City and State
Description of what happened
My recent visit to an orphanage marked one of my most historical moments. On arrival, we received a warm welcome from happy little kids. Their faces were glowing and portrayed joy and happiness for seeing us. We took a short tour, guided by the manager around the orphanage. The compound was small and the place looked squeezed and overpopulated. They had a small playground and their rooms were squeezed in one corner. They also had a small garden where they grew vegetables for their own consumption. We took photos and helped them water the crops. They enjoyed it very much and for a moment, it is as if they forgot all their problems. Before we left, I had a noble opportunity to interview a 10-year-old boy who willingly shared his experiences in the orphanage. One thing I garnered that moved me was that the orphan lived craving for a day some well-wisher would show up to adopt him.
I could not help but think of my life compared to those children. My parents availed everything to my comfort, which I sometimes disregarded. I had the habit of acting insatiable and cursing my fate. I had everything I needed, that which these children could not even dream about. This visit served as a starting point of my change of attitude.
This visit had a host of many good things as well as bad ones. One of the good things is that we learned that it is always important to appreciate the little things we have before asking for more. These children led a happy life though they lacked so much. One bad thing I learned is that orphanages are mostly neglected. This tour also geared me to desire to conduct a research about orphanages and how the government and well-to-do agencies might help them hold up.
It is possible that other orphanages, which we did not visit, are in poorer conditions than the one we visited. It is imperative that the society seeks to help such institutions run.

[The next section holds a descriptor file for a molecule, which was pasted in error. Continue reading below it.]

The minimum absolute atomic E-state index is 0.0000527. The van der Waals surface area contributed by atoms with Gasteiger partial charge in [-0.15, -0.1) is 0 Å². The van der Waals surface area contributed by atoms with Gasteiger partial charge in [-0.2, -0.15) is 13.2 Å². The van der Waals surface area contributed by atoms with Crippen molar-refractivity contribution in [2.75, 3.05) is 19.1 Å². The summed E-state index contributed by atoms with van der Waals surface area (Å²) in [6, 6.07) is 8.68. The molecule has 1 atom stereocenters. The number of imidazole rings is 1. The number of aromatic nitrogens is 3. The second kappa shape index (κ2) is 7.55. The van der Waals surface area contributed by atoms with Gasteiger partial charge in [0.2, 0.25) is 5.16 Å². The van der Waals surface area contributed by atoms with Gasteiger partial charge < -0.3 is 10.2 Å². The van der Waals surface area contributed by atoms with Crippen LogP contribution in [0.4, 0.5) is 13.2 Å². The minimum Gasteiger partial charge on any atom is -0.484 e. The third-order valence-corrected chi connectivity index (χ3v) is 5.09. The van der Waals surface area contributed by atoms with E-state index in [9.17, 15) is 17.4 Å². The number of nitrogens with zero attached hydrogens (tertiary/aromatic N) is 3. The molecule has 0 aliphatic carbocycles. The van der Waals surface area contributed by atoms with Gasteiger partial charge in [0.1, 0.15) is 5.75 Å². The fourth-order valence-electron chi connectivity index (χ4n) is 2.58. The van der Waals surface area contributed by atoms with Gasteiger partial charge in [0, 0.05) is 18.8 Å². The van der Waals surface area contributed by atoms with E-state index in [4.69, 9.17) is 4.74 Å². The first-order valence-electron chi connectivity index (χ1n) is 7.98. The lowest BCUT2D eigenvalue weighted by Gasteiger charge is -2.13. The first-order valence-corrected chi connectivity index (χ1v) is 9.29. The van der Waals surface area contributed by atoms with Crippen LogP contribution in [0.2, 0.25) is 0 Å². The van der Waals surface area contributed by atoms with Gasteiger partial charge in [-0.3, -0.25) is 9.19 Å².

Given an opportunity, I could have sought the cooperation of my classmates in collecting any material items we could afford to take to the orphanages.
We plan to visit orphanages regularly. This time not empty handed, but with the little help and support we can offer. We recommend the government to take its social responsibility to fund the running of orphanages.
Description of what happened
A few days ago, we had a noble opportunity to visit an orphanage. We were received warmly by a host of joyful, expectant children. It was from here that I started noting the miserable lives that these poor children led without an option. Many of the children wore old clothes repeatedly because they did not have much to choose from. They had a poor command of language having not had the opportunity to go to school. They engaged in small jobs like watering small plants, washing dirty clothes and other duties that many of us found odd, especially as ladies. I happened to interact with some orphans for a chat about their lives in the orphanage, who in a sweet gentle voice answered all my questions anxiously. She told me that food was a problem and they sometimes work the entire time in empty stomachs. This shocked me to the point of almost shedding a tear. Seeing this, she told me in a small voice that they were accustomed to all hardships and there was no use crying. She further told me that most of the children were fond of studying, only that they were limited off the opportunity.
Throughout my tour, I could not help but wonder and fathom how these kids survived in an environment of hardships like that. Their access to basic needs was limited and they still maintained compassionate tones unlike us who have all but are still uncomfortable. I felt challenged by the whole situation. I wished I had all the might to enable each of these children get to the reality of their assorted dreams.
One good thing about my experience is that it exposed me to the reality of life. People have unequal opportunities; some are privileged, while others are just unlucky. But no matter what side one finds themselves in, life provides one a chance to thrive. One bad thing about my experience through the visit was that I went back home feeling like crying after realizing how unfair and unbalanced that life can be.
A further look at the situation made me realize that this was not the only orphanage in the locality. I could not help imagine what other orphanages looked like, and this gave me sleepless nights.
I concluded that I had to try to influence my friends to create an Interact Club through which we could be visiting orphanages and offer them the help (moral or material) that we could.
If an opportunity like this comes again, I would be better prepared to help these less privileged children as much as I could both materially and with the right words to encourage them to move on with life no matter the circumstances are.